It Can Suck

My friend Scott the artist writes…

“it’s really hard being an artist. first, i have a little voice in my head that is constantly telling me that i need to get a real job. and i don’t have a huge group of voices to counter that in my life. more just like the Spirit and my wife holly… but she even has limits to the little money that comes in (and rightly so). secondly, creating is exhausting. it’s a constant pouring out of yourself. like this week… i’ve just needed a few chill days to restore myself before i’m in the bump and grind of another three weeks of creating. and thirdly… i think this is the hardest and what’s hitting me now… is you step out and try your best to create and do it…. really put yourself out there and trust this is what the Lord has led you into…. but when you hit those walls… it’s totally devasting.”

I learned in a class called “The History of American Pop Music” that America was unique at the time of its founding in its attitude toward art and artists. (I knew that class would come in handy some day.) In order for fledgling America to thrive it had to focus on those activities and individuals that made tangible contributions and helped its bottom line.  America couldn’t afford to waste time on things as trivial as painting and music making.  These were pursuits for non-contributors to society – young women mostly, those who were seen by society as incapable of doing anything that truly contributed to the nation’s development, incapable of doing real work.  These outcasts were allowed to entertain themselves while the rest of the country did important profitable stuff.

The mindset has stuck and is now exported from America to any country influenced by our economic and sociological philosophies.  Now the message spreads to every continent: painting and music making isn’t real adult work.  Fans of the arts and those in the arts tend to be those with excess time or money…and slackers…and liberals…and those who can’t do anything useful or smart…and other people bearing negative labels.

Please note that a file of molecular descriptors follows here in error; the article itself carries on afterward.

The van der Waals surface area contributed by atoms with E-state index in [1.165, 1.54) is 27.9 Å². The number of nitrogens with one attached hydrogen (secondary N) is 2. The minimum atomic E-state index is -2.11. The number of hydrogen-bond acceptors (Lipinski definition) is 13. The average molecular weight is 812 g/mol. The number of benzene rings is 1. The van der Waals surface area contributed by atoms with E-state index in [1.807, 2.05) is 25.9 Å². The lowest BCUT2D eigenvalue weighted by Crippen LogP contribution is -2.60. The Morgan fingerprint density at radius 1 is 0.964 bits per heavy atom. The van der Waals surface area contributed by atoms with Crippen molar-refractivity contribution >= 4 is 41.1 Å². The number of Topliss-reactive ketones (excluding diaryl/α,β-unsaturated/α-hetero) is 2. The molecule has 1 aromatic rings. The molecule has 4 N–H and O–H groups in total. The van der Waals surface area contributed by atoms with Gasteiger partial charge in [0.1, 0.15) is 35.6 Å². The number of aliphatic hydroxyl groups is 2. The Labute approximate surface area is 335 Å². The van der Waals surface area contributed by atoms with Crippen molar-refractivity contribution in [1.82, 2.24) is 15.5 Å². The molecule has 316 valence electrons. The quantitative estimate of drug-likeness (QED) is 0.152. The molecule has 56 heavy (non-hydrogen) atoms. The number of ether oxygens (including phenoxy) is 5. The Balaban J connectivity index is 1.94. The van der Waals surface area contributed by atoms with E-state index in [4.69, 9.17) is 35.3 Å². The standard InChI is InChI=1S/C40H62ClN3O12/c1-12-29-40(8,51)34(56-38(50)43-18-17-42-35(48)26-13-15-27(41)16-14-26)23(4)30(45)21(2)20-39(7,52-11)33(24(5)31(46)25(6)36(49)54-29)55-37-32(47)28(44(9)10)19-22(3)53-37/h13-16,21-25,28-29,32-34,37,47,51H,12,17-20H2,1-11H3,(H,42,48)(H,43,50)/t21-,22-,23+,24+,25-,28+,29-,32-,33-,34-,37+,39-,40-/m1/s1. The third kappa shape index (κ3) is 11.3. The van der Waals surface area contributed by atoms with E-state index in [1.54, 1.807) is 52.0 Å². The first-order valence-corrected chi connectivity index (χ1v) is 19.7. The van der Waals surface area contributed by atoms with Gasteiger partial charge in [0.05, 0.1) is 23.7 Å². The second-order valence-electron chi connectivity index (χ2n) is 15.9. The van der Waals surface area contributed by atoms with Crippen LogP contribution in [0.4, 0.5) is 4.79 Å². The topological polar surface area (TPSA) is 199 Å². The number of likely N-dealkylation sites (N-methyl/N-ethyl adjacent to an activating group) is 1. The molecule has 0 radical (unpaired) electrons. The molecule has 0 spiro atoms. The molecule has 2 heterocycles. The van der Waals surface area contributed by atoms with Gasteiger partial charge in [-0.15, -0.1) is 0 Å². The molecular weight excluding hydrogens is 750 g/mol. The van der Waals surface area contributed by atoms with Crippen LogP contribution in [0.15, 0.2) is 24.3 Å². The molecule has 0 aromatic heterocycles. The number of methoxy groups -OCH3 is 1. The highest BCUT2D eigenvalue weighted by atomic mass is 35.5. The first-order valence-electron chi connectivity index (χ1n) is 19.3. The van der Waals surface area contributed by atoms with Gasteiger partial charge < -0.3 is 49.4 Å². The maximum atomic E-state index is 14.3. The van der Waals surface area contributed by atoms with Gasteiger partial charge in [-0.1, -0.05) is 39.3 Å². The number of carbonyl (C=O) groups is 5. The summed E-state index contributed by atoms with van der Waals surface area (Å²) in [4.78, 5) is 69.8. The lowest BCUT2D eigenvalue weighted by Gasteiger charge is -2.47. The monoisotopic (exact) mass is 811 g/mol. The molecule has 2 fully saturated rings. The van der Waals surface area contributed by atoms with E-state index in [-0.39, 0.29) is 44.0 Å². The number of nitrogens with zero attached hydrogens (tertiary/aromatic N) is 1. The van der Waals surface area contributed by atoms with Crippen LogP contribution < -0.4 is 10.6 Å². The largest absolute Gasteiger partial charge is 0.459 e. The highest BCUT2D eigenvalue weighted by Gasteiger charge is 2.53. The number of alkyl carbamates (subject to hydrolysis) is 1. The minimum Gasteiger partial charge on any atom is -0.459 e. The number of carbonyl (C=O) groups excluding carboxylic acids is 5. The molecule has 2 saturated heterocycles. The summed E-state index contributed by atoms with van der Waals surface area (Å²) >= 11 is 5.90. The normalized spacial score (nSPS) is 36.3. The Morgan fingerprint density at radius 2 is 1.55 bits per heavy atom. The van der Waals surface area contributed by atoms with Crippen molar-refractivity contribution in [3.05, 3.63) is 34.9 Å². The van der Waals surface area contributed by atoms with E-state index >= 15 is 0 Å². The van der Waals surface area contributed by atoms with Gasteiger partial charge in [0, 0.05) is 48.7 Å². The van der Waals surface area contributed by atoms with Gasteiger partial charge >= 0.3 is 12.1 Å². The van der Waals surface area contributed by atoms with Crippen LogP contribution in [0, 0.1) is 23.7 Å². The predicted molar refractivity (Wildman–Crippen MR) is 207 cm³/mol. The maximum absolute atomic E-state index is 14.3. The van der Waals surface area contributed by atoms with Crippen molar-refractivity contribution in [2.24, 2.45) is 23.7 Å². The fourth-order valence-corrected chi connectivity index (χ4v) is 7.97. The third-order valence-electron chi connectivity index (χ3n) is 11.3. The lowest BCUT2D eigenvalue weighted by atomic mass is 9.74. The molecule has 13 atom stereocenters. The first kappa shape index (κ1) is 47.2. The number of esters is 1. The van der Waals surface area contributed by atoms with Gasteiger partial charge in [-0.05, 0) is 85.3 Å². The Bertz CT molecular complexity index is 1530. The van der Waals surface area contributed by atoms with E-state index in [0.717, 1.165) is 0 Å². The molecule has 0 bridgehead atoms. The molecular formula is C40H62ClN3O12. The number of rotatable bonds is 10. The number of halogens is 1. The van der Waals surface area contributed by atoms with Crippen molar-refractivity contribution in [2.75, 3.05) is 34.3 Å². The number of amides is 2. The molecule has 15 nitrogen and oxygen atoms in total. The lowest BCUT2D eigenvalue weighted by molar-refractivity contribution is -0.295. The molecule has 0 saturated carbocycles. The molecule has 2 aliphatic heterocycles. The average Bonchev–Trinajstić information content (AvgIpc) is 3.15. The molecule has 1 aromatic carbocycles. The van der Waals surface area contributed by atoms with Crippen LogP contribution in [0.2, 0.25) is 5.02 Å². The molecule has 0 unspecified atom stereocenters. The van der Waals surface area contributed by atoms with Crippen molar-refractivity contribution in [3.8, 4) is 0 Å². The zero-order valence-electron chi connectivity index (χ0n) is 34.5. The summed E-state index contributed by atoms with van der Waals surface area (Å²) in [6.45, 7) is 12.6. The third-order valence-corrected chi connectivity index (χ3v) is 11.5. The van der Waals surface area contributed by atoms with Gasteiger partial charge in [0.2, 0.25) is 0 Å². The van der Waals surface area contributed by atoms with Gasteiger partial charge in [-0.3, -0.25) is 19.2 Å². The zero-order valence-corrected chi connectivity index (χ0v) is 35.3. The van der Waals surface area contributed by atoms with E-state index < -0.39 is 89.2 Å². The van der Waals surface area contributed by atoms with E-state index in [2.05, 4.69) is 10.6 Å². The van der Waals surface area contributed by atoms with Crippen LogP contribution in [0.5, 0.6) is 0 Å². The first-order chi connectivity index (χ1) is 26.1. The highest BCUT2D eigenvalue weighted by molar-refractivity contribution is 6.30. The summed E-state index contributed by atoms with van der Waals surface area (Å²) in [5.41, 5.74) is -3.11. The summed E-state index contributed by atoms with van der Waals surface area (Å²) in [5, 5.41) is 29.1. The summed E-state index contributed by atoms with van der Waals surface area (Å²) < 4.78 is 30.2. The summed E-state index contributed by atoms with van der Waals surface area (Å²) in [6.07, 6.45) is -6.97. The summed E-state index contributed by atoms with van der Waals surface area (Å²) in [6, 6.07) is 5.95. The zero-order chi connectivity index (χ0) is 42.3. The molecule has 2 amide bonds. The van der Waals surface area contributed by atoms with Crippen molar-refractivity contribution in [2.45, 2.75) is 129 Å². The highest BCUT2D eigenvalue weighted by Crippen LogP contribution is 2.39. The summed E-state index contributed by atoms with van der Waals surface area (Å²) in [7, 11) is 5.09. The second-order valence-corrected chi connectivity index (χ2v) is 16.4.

The older we get the more serious and wise we become and the less time and energy and interest we have for juvenile things like art or artists.  And God forbid a bright child decides he wants to play the violin or write jingles or take photos when she grows up.  Join the army, sell AmWay, even be a preacher but don’t be creative for a living.  What will the neighbors think?  Because you won’t make much of a living.  People don’t pay for the frivolous ability to paint pictures or write melodies.  You’ll never have the stuff everyone else has, you’ll never make this country great by buying the stuff everyone else has, if you insist on being a flake artist.

Music is the hardest hit I think, at least here in America.  How many schools no longer teach music?  What gets stolen more often: a song or a painting?  Music, our society seems to think, isn’t valuable.

Creativity is applauded by this country as a whole when it is profitable: Pollock and Picasso, Bono and Britney.  If your kids turn out to be on par with any of these you smile, sit back in your luxury car, and say, “I always knew he could do it.” Because that kind of artist makes a real contribution: money and fame.

Lest someone think I’m complaining, the artist life is a great one.  But it would be nice if guys like Scott got a little more respect than they currently do for their work.  This is work we’re doing, after all.  And it has value, moms and dads, teachers, and the rest of America.  It has value that can’t be accounted for in your spreadsheets.